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* This Greater Good section, Research Digests, offers short summaries of recent studies on happiness, empathy, compassion, and more. Quick to read, easy to digest—we review the research so you don’t have to! Subscribe to the Research Digests RSS feed to receive future digests.

 

Do Bullies have Empathy?

"Bullying and Empathy: A Short-Term Longitudinal Investigation"

Stavrinides, P., Georgiou, S., Theofanous, V., Educational Psychology, Vol. 30 (7), December 2010, 793-802.

Common sense suggests that bullies have low empathy. This study backs up that assumption—sort of. The authors found that among 205 sixth graders in Cyprus, bullies did show lower levels of “affective empathy,” which refers to the ability to experience others’ feelings as though they were your own. However, they didn’t have lower levels of “cognitive empathy,” defined as the ability to understand how another person feels but not necessarily feel that yourself.

The authors speculate that many bullies objectively know very well how their victims feel, but lack the affective empathy that would actually deter them from attacking others. However, they suggest that having high cognitive empathy may be the link to helping children learn to increase their affective empathy, and that their study “shows the necessity” for emotional education in schools as a means to reduce bullying and other aggressive behavior. —Kimberly van der Elst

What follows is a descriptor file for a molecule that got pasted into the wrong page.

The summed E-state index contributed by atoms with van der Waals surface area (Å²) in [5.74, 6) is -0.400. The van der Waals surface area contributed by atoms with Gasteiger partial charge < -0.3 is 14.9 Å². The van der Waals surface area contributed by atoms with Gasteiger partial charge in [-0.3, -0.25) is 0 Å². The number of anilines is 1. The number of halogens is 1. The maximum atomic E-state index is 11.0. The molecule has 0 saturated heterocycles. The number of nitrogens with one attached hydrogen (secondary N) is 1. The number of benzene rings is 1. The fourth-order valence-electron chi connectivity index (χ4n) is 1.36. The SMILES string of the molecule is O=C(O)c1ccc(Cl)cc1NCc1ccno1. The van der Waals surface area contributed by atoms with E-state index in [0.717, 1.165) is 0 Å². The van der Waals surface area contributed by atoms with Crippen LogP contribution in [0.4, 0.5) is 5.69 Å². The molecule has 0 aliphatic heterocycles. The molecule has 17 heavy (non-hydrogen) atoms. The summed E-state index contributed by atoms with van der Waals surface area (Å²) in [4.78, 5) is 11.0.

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Dads Matter, Too

"Perceptions of Childhood Relationships with Mother and Father: Daily Emotional and Stressor Experiences in Adulthood "

Mallers, M.H.; Charles, S.T.; Neupert, S.D.; Almeida, D.M. Developmental Psychology, Vol. 46 (6), November 2010, 1651-1661.

Research has shown that the amount of nurturance, support, and affection a mother gives her child affects that child’s overall mental health as an adult. This study builds on that research by bringing dads into the equation. Adults rated the quality of their relationship with their mother and father during childhood. They also reported their levels of psychological distress (e.g., anxiety, tension, restlessness) over eight consecutive days.

Consistent with previous findings, the authors found that higher quality mother-child relationships were related to lower levels of psychological distress. They also found that men, though not women, who reported having good relationships with their fathers as children were less likely to experience emotional distress in response to everyday stressors; men who had had worse relationships with their dads showed higher levels of distress. These findings suggest that relationships with mothers and fathers make an important impact on children’s emotional and psychological development. —Janelle Caponigro

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Losing Sleep Over Regrets

"The Aftermath of Rash Action: Sleep-Interfering Counterfactual Thoughts and Emotions "

Schmidt, R.E.; Van der Linden, M. Emotion. Vol. 9 (4), August 2009, 549–553.

Researchers at the University of Geneva have concluded that rash behavior and “counterfactual thinking”—which means feeling emotions such as guilt, shame, and regret—contribute to insomnia. The study examined a group of 101 undergraduate students who were asked to complete questionnaires assessing their impulsive behavior, counterfactual thinking, and insomnia. The study found that the frequency of rash, impulsive behavior is associated with guilt, shame, and regret, and with more severe insomnia. —Na’amah Razon

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